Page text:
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While heartburn is a common condition, it's not one that's welcomed by any means.
According to the American College of Gastroenterology, about 60 million Americans live with heartburn at least once every month. Heartburn is a symptom caused by acid reflux, which is when stomach acid is forced back up into the esophagus, creating an unpleasant burning sensation between the throat and chest. Heartburn can be caused or made worse by certain foods, so it's important to understand which ones could be triggering the discomfort. Likewise, knowing which foods can help soothe those harsh feelings is just as crucial.
Foods to avoid
According to Health magazine, your best bet for curbing heartburn and acid reflux is to avoid the foods that are causing the conditions. Here are a few of those you should consider removing from your diet:
It is said that chocolate can trigger acid reflux more than any other sweets. Why? Because it contains high levels of caffeine, fat and cocoa - three factors that all contribute to heart burn. This might be a hard one to give up, but it's in your best interest to at least cut back on the sweet stuff.
According to Alcohol Rehab, consuming alcoholic drinks causes more production of acid in the stomach, which often forces itself back into the esophagus, resulting in acid reflux. Additionally, alcohol tends to cause inflammation in the stomach, which can quickly turn into heartburn. If you enjoy drinking alcohol, just limit yourself. It is suggested that women stick to one drink per day and men only consume two.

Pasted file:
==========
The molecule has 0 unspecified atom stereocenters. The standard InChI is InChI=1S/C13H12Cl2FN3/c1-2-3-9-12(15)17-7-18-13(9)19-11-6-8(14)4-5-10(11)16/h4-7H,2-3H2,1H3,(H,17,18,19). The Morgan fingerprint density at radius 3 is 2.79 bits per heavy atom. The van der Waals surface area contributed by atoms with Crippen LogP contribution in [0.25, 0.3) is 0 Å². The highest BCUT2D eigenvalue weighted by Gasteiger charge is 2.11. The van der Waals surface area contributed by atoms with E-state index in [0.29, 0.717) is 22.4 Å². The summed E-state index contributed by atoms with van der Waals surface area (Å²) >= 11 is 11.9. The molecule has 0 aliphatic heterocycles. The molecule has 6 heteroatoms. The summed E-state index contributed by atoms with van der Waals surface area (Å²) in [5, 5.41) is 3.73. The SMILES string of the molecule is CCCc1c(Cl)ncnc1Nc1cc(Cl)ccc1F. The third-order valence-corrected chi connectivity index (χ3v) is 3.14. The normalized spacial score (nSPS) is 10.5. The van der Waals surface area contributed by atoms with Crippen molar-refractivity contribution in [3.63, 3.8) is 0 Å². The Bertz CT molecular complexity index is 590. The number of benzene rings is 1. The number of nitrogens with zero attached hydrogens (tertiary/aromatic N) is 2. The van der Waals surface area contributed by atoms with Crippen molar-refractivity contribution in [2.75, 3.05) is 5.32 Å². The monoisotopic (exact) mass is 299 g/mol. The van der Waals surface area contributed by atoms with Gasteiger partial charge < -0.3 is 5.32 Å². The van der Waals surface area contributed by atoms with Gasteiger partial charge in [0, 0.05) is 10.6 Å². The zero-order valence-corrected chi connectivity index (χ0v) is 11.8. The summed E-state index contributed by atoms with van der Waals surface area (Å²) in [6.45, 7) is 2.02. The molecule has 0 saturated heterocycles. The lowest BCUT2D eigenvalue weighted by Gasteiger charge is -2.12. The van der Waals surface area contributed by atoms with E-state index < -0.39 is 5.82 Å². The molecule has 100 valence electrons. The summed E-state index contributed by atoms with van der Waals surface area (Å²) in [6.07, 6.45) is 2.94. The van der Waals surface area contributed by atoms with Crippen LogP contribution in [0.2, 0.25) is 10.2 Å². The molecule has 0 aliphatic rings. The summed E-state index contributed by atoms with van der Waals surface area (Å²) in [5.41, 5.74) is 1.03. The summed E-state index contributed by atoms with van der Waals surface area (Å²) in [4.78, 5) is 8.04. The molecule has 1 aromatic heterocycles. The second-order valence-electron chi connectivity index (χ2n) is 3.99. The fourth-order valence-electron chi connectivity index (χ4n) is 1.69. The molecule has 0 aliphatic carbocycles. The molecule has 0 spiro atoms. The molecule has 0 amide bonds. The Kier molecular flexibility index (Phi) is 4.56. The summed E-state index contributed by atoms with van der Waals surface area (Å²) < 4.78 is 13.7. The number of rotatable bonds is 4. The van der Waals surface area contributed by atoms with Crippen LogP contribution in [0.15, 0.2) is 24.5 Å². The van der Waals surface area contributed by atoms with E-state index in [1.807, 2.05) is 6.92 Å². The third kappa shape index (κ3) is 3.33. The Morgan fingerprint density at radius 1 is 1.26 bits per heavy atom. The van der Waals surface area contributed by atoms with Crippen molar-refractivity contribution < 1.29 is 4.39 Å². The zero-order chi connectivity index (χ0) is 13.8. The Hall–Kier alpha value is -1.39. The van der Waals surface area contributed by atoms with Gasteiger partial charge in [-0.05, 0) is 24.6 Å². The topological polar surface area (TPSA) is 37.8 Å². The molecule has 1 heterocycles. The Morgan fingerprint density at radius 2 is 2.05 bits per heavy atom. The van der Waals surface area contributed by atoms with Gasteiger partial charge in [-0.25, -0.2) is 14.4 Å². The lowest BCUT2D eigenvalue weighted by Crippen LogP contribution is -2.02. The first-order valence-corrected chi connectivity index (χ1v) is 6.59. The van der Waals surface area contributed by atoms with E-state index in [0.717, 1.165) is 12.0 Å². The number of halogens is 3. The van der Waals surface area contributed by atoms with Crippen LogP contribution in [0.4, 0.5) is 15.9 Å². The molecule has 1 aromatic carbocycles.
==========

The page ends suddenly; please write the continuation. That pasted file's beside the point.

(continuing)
Foods to consume for heartburn relief
If you find yourself experiencing a harsh case of heartburn, consider grabbing one of these foods for a natural, nutritious approach for comfort.
Prevention magazine reported that bananas are a low-acid fruit that make the perfect resolution for harsh feelings caused by heartburn. Dr. Gerard E. Mullin, author of "The Gut Balance Revolution" told the magazine that a ripe, mushy banana makes a great relief treatment because it sticks to the esophageal lining.
"It forms a protective film that coats, protects and soothes," he said.
If you're looking for a treat that will coat your stomach lining while fueling you with fiber, oatmeal is snack for you. However, Mullin told the source to be cautious about what liquids you're adding to the stuff.
"Just avoid splashing your oatmeal with heavy cream," Mullin says. "High fats, even healthy fats, relax the lower esophageal sphincter, which can prompt reflux."
Instead of opting for a dairy source, just use almond milk. Not only is it a healthier choice, it also help neutralize acidic foods. Talk about a win-win!
3. Skinless chicken
Chicken is a great source of protein and makes the perfect main dish for meals. It's also a food with low acidity, according to Everyday Health, so it's perfect for balancing heartburn. Just be careful about how you cook it – deep-frying it in oil can create a reverse effect and cause pain and discomfort.